One of the most provocative movies of the year, Luce is a dangerously uncomfortable film about race, privilege, and the American Dream. Kelvin Harrison Jr. stars as the title character, the black adopted son of two upper middle class white parents. Luce has undergone years of therapy to overcome his mysterious history of childhood violence. Naomi Watts and Tim Roth play his parents, while Octavia Spencer co-stars as Luce’s history teacher, who has a reputation for being particularly hard on some of her students. When Luce writes a controversial paper, everyone involved is dragged into a claustrophobic web of conflict in which nothing is as it seems and nobody can be trusted.
Directed by Julius Onah, Luce is based on the stage play by J.C. Lee, who co-wrote the script with Onah. Luce is unafraid to dive deep into its characters, showing the ugly side of sympathetic characters, and the relatable side of people who would otherwise be seen as villains. It’s a deeply complex movie about how easy it is to judge people and how difficult can be to understand each other and ourselves.
While promoting Luce, Octavia Spencer and Naomi Watts sat down with Screen Rant and discussed their role in the film, including sharing the screen with Kelvin Harrison Jr and being directed by Julius Onah. They talk about the captivating nature of the script, and what motivated them to choose to star in this film in the first place.
This movie, part of me wants to talk so much about it, but I went in very blind, and I feel like that’s the best way to see this movie. There’s so many twists and turns. You don’t know what’s happening. So I just want to ask, when did you get introduced to this story? How did this movie come across your desk, and you said, “Wait, I need to look at this one!”
Octavia Spencer: Well, I met with J.C. Lee about something else, and he asked me to read Luce, and I read it. I then talked to Julius (the director) and I couldn’t stop thinking about the characters. Not just Harriet, the character I ended up playing, but I kept trying to determine… To see something, to see it from everyone else’s perspective. Because I couldn’t stop thinking about it, I knew I had to do it.
Naomi Watts: It came across my desk and Octavia’s name was right there, and I was like, “Yes.” I’m always looking for a good scene partner, and then, of course, I read it. It was such a quick, easy read. I went in not knowing much about it. It just got under my skin.
Such a big part of this movie is how badly we want to judge people, for better or worse, but the addition of knowledge makes it more difficult. I think that’s treated so well by this young man, Kelvin Harrison, who has been around, but I hadn’t seen that much of his work, and he completely gave me goosebumps in almost every single scene.
Naomi Watts: He’s extraordinary.
Octavia Spencer: He is extraordinary. I actually have seen a lot of his work, because I’ve been at Sundance for the past couple of years, and he has multiple films there.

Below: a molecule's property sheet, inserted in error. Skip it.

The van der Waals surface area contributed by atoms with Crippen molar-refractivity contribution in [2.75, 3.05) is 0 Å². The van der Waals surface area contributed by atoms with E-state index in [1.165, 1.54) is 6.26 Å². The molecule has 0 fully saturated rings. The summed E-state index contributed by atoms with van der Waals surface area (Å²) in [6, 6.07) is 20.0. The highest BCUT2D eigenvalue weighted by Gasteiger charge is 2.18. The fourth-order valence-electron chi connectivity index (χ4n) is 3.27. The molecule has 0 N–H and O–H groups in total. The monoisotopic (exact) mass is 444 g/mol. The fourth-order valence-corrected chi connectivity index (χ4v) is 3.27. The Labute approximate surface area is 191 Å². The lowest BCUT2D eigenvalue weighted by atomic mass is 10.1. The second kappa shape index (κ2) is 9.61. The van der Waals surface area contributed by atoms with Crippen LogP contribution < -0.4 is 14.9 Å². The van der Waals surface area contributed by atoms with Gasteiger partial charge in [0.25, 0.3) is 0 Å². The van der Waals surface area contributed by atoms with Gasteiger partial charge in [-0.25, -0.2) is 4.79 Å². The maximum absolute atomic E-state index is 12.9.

Naomi Watts: He’s about to explode, isn’t he? He already has, actually.
What was it like working along side this really young person who has such a command over the space?
Naomi Watts: It was impressive. Most of my scenes were with him. He had done a lot of prep, and it was evident. He just was on top of it, all the way. It’s great to watch.
Octavia Spencer: Like you said, he had such a command over the role. He was impressive, he was professional. If you don’t believe him, then our stories don’t work. So he had a lot of work to do, and he did it well!
Naomi Watts: And Julius, the director, is incredible. You just instantly trust him. His vision is very clear, and it’s very vivid on the page as well, but I think the conversations you would have with Julius just makes you instantly trust him, you say, “I’m putty in your hand. I go over to your vision.”
Aside from this movie, looking back over your careers, this is a question I like to ask a lot of people, is there any project that you’ve done, that you’re so particularly proud of, but you feel maybe didn’t get the audience that it deserved?
Octavia Spencer: It would be like a parent choosing a child, honestly. I’m gonna say, “All of them!” Look at everything! (Laughs)
Naomi Watts: Yeah, lots of mine went under the radar! But I can say, you know, it’s interesting, because Mulholland Drive got more attention much later. It wasn’t necessarily at the exact time, but it was very good for me. But there was a film I did, called Painted Veil, which was with Edward Norton, and we shot it in southern China provinces, and it was kind of a life-changing experience for me, just being so far away in extraordinary places, and it was a beautiful story, and I wish it had been more seen.
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Luce is out in theaters now.